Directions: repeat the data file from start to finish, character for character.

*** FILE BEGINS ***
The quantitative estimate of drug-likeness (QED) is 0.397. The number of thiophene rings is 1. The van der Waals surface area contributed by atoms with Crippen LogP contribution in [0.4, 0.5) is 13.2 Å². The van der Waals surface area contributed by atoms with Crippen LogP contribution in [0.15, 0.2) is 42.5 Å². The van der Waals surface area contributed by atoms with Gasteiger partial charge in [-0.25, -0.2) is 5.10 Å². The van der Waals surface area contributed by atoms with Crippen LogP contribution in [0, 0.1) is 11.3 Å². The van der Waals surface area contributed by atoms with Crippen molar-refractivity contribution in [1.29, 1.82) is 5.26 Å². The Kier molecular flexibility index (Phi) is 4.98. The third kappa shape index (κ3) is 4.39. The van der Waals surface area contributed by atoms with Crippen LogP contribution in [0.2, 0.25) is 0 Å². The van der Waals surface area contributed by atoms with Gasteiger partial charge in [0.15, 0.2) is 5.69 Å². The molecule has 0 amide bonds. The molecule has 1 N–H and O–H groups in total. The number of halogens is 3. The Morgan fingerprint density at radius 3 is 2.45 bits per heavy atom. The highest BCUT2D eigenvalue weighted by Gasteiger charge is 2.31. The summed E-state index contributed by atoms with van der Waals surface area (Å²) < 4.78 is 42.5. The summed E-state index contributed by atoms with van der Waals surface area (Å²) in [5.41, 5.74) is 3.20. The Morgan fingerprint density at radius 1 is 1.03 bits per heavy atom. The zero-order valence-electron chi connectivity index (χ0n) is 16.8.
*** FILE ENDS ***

The quantitative estimate of drug-likeness (QED) is 0.397. The number of thiophene rings is 1. The van der Waals surface area contributed by atoms with Crippen LogP contribution in [0.4, 0.5) is 13.2 Å². The van der Waals surface area contributed by atoms with Crippen LogP contribution in [0.15, 0.2) is 42.5 Å². The van der Waals surface area contributed by atoms with Gasteiger partial charge in [-0.25, -0.2) is 5.10 Å². The van der Waals surface area contributed by atoms with Crippen LogP contribution in [0, 0.1) is 11.3 Å². The van der Waals surface area contributed by atoms with Crippen molar-refractivity contribution in [1.29, 1.82) is 5.26 Å². The Kier molecular flexibility index (Phi) is 4.98. The third kappa shape index (κ3) is 4.39. The van der Waals surface area contributed by atoms with Crippen LogP contribution in [0.2, 0.25) is 0 Å². The van der Waals surface area contributed by atoms with Gasteiger partial charge in [0.15, 0.2) is 5.69 Å². The molecule has 0 amide bonds. The molecule has 1 N–H and O–H groups in total. The number of halogens is 3. The Morgan fingerprint density at radius 3 is 2.45 bits per heavy atom. The highest BCUT2D eigenvalue weighted by Gasteiger charge is 2.31. The summed E-state index contributed by atoms with van der Waals surface area (Å²) < 4.78 is 42.5. The summed E-state index contributed by atoms with van der Waals surface area (Å²) in [5.41, 5.74) is 3.20. The Morgan fingerprint density at radius 1 is 1.03 bits per heavy atom. The zero-order valence-electron chi connectivity index (χ0n) is 16.8.